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56 Cards in this Set

  • Front
  • Back
any chemical that releases hydrogen when dissolved in water
acidic solutions
basic solutions
Natural rainfall
5.6 (atmosphere)
carbonic acid
H2O + CO2 -> H2CO3
layer of warm air overlies a layer of cooler air near the ground
temperature inversions
normal pattern
sun warms air near surface of earth, warm air rises carrying pollutants, pollutants are dispersed by upper level winds. Common in areas in calleys with periodic cold weather, mountains/oceans
(sulfur dioxide)carried as much as 600 miles by prevailing winds
primary pollutants
(sulfuric acid and nitric acid) formed with water vapor
secondary pollutants
amount of damage from acid deposition is a function of...
acidity of water, buffering capacity of soil, and varieties of plants and animals
resistance to changes in pH
buffering capacity; lowest capacity-thin acidic soils (granite origin), soils that buffers have been depleted by exposure
human health impacts of acid dep.
resp. disease, leach toxic metals inwater
aquatic ecosystem impacts of acid dep.
decrease prod. in fish, forest, and farms...Below 4.5 pH, no fish.
high in SO2 and soot
industrial smog
sudden runoff into lake/stream
Acid shock
symptoms assoc. with indoor pollutant: dizziness, headaches, coughing, sneezing, nausea, etc.
Sick building syndrome...Cities worse than rural
3 most dangerous according to EPA
smoking, formaldehyde, radioactive radon-222 (U-238)
fibrous silcate material
diseases caused from asbestos
asbestosis, lung cancer, mesothelioma
National Ambient air quality standards. primary- human health, secondary- preven env. damage.
6 classes of pollutants
carbon monoxide, nitrogen dioxide, sulfur dioxide, suspended particulate matter, ozone, lead
Contibutors to pollution
power plants (stationary) and cars (mobile)
apresence of 1 or more chemicals in the atmosphere in sufficient quantities and duration to cause harm to humans
air pollution
emitted directly into troposphere in harmful form (sulfur dioxide)
primary pollutant
formed by reaction in the atmosphere (sulfuric acid)
secondary pollutant
any chemical, biological, or physical change in water quality that has a harmful effect on living orgainisms or makes water unsuitable for desired uses
water pollutions
number of colonies present in 100 mL sample of water
(drinking-0. swimming-200)
coliform bacteria
Dissolved oxygen
higher the better (8-9 is best)
amount of dissolved oxygen needed by aerobic deomposers to break down the organic material in a certain volme of water over a 5 day incubation perios at 20 degrees C.
BOD (biological oxygen demand)
discharge pollutants at specigic locations through pipes, ditches, or sewers into bodies of surface waters
point sources
sources that cannot be traced back to any single site of discharge
nonpoint sources
major categoris of water pollutant states
infectious agents, oxygen demanding wastes, inorganic chemicals, organic chemicals, plant nutrients, sediment, radioactive materials, heat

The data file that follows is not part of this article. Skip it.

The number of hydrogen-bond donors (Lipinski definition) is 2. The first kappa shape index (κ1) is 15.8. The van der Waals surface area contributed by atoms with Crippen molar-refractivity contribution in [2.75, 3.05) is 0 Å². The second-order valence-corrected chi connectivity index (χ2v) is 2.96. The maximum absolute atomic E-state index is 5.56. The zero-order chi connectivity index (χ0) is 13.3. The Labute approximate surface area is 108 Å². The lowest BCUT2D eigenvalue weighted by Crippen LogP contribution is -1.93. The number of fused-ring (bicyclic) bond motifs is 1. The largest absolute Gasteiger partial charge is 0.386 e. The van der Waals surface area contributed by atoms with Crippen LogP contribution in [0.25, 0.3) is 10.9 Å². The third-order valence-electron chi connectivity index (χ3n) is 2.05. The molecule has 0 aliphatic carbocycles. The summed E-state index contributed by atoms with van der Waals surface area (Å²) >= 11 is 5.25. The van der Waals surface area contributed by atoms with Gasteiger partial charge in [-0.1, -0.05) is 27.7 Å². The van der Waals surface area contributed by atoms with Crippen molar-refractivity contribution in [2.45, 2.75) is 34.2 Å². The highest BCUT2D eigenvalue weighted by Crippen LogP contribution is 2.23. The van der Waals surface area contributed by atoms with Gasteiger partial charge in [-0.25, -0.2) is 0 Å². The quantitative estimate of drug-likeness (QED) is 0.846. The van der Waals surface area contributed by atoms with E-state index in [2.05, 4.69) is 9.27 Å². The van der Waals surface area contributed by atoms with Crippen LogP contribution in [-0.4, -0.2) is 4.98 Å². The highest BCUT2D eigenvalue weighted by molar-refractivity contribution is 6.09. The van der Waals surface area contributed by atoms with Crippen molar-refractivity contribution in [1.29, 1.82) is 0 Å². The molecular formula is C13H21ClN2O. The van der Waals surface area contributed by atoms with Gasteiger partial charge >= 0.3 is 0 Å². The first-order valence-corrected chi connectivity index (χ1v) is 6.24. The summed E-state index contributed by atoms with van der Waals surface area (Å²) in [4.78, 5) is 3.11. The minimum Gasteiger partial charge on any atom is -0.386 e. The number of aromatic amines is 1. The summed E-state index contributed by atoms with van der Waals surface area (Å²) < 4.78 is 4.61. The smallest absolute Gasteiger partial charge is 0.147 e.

Common diseases through contaminated water
typhoid fever, cholera, bacterial dysentery, enteritios, hepatits, giardiasis, schistosomiasis
organisms causing diseases in contam. water
bacteria, viruses, parasitic protozoa, parasitic worms
examples of pollutants
sediment, inorganic fertilizers, manure, salts dissolved in irrigation water, and pesticides
water with dissolved salt concentrations
freshwater life zone
littoral, limneic, profundal, benthic
shallow sunlit waters near shore
littoral zone
open sunlit water surface layer away from shore
limnetic zone
deep open water; too deark for photosynth
profundal zone
bottom of the lake; cool temp. and low oxygen
benthic zone
condition in an aquatic ecosystem where high nutrient concentrations stimulate booms of algae
newly formed; small supply of plant nutrients; often deep; clear water, minimum bio. activity
oligotrophic lake
(Lake Travis)
some bottom sediments; increases nutriends; more bio productivity
mesotrophic lake
bottom sediments; high nutrients; shallow; high prod. some species may be choked out
eutrophic lake
(Lake Grapeving)
murky, highly prod, close to wetland status, clear water species at risk
hypereutrophic lake
acceleration due to human input of nutrients
cutural eutropication
(nitrates and phosphates)
use of national forest system
(us forest service)
logging, mining, livestock grazing, oil/gas, recreation, hunting
use of NAtional Resource Lands
(Bureau of land management)
energy mineral extraction, strategic mineral extraction, rangelands
trees are maintained at about the same age and size...big industries, higher econ return, short rotations
even aged management
trees maintained at many ages and sizes to foster natural regeneration (small firm, long rotation)
uneven aged management system
negative impacts of harvesting trees
increased erosion, habitat fragmentation, invasion by alien species
intermediate/mature trees are cut singly or in small groups
selective cutting...reduces overcrowding, promotes growth of younger trees, uneven aged
removes mature trees in 2-3 cuttings over 10 years
shelterwood cutting...allows natural seeding, keeps seedlings from being crowded out
leaves behind only uniformly distributed seed producing trees
seed-tree cutting...ausethtically pleasing forest, useful for recreation, hunting, erosion control
removal of all trees from an area in a single cutting
clear cutting....large forest openings, no recreational calue, reduced biodiversity